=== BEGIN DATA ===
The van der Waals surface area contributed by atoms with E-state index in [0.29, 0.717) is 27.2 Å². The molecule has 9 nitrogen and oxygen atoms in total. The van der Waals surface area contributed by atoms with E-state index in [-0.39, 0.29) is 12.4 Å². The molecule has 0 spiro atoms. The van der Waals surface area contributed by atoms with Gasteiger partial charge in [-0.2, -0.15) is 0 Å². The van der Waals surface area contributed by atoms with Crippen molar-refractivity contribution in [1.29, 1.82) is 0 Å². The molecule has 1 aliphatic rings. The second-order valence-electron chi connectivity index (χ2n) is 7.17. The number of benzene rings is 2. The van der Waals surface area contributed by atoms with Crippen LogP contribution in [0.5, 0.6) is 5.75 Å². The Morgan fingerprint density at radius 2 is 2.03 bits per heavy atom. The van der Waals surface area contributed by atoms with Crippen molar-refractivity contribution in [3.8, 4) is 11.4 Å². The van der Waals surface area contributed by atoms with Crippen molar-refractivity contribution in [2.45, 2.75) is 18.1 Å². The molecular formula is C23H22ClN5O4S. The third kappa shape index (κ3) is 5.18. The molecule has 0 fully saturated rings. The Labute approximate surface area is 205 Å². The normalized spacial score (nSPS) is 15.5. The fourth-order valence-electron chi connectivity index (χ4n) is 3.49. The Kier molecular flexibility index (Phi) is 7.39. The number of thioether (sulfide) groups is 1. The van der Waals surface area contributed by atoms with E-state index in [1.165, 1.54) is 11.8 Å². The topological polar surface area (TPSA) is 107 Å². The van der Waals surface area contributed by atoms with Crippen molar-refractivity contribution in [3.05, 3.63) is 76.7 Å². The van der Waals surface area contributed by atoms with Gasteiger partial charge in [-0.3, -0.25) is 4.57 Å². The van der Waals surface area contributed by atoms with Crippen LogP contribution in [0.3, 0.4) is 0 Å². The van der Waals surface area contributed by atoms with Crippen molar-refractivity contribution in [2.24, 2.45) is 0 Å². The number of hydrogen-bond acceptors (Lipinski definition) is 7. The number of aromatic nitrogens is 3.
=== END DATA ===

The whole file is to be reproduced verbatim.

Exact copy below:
The van der Waals surface area contributed by atoms with E-state index in [0.29, 0.717) is 27.2 Å². The molecule has 9 nitrogen and oxygen atoms in total. The van der Waals surface area contributed by atoms with E-state index in [-0.39, 0.29) is 12.4 Å². The molecule has 0 spiro atoms. The van der Waals surface area contributed by atoms with Gasteiger partial charge in [-0.2, -0.15) is 0 Å². The van der Waals surface area contributed by atoms with Crippen molar-refractivity contribution in [1.29, 1.82) is 0 Å². The molecule has 1 aliphatic rings. The second-order valence-electron chi connectivity index (χ2n) is 7.17. The number of benzene rings is 2. The van der Waals surface area contributed by atoms with Crippen LogP contribution in [0.5, 0.6) is 5.75 Å². The Morgan fingerprint density at radius 2 is 2.03 bits per heavy atom. The van der Waals surface area contributed by atoms with Crippen molar-refractivity contribution in [3.8, 4) is 11.4 Å². The van der Waals surface area contributed by atoms with Crippen molar-refractivity contribution in [2.45, 2.75) is 18.1 Å². The molecular formula is C23H22ClN5O4S. The third kappa shape index (κ3) is 5.18. The molecule has 0 fully saturated rings. The Labute approximate surface area is 205 Å². The normalized spacial score (nSPS) is 15.5. The fourth-order valence-electron chi connectivity index (χ4n) is 3.49. The Kier molecular flexibility index (Phi) is 7.39. The number of thioether (sulfide) groups is 1. The van der Waals surface area contributed by atoms with E-state index in [1.165, 1.54) is 11.8 Å². The topological polar surface area (TPSA) is 107 Å². The van der Waals surface area contributed by atoms with Crippen molar-refractivity contribution in [3.05, 3.63) is 76.7 Å². The van der Waals surface area contributed by atoms with Gasteiger partial charge in [-0.3, -0.25) is 4.57 Å². The van der Waals surface area contributed by atoms with Crippen LogP contribution in [0.3, 0.4) is 0 Å². The van der Waals surface area contributed by atoms with Crippen molar-refractivity contribution in [2.24, 2.45) is 0 Å². The number of hydrogen-bond acceptors (Lipinski definition) is 7. The number of aromatic nitrogens is 3.